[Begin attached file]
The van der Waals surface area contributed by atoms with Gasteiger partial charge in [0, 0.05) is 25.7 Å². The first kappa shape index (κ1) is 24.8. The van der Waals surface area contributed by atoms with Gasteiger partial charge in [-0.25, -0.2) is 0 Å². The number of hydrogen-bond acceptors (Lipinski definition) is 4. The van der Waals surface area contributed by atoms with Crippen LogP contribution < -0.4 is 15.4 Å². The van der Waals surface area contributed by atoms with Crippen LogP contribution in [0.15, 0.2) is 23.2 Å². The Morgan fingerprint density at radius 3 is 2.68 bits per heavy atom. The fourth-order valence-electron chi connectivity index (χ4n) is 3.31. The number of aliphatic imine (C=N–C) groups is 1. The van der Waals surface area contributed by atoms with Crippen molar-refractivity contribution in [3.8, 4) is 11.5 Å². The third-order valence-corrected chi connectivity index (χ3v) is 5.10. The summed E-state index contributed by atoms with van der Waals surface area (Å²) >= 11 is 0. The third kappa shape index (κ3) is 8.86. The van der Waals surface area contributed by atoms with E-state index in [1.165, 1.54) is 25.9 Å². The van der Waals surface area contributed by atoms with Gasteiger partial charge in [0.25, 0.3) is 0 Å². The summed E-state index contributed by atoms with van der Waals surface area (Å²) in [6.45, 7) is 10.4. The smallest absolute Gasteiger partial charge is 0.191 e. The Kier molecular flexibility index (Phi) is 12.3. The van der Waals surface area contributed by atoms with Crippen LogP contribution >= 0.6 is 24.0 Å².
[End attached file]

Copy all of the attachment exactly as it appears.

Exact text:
The van der Waals surface area contributed by atoms with Gasteiger partial charge in [0, 0.05) is 25.7 Å². The first kappa shape index (κ1) is 24.8. The van der Waals surface area contributed by atoms with Gasteiger partial charge in [-0.25, -0.2) is 0 Å². The number of hydrogen-bond acceptors (Lipinski definition) is 4. The van der Waals surface area contributed by atoms with Crippen LogP contribution < -0.4 is 15.4 Å². The van der Waals surface area contributed by atoms with Crippen LogP contribution in [0.15, 0.2) is 23.2 Å². The Morgan fingerprint density at radius 3 is 2.68 bits per heavy atom. The fourth-order valence-electron chi connectivity index (χ4n) is 3.31. The number of aliphatic imine (C=N–C) groups is 1. The van der Waals surface area contributed by atoms with Crippen molar-refractivity contribution in [3.8, 4) is 11.5 Å². The third-order valence-corrected chi connectivity index (χ3v) is 5.10. The summed E-state index contributed by atoms with van der Waals surface area (Å²) >= 11 is 0. The third kappa shape index (κ3) is 8.86. The van der Waals surface area contributed by atoms with E-state index in [1.165, 1.54) is 25.9 Å². The van der Waals surface area contributed by atoms with Gasteiger partial charge in [0.25, 0.3) is 0 Å². The summed E-state index contributed by atoms with van der Waals surface area (Å²) in [6.45, 7) is 10.4. The smallest absolute Gasteiger partial charge is 0.191 e. The Kier molecular flexibility index (Phi) is 12.3. The van der Waals surface area contributed by atoms with Crippen LogP contribution >= 0.6 is 24.0 Å².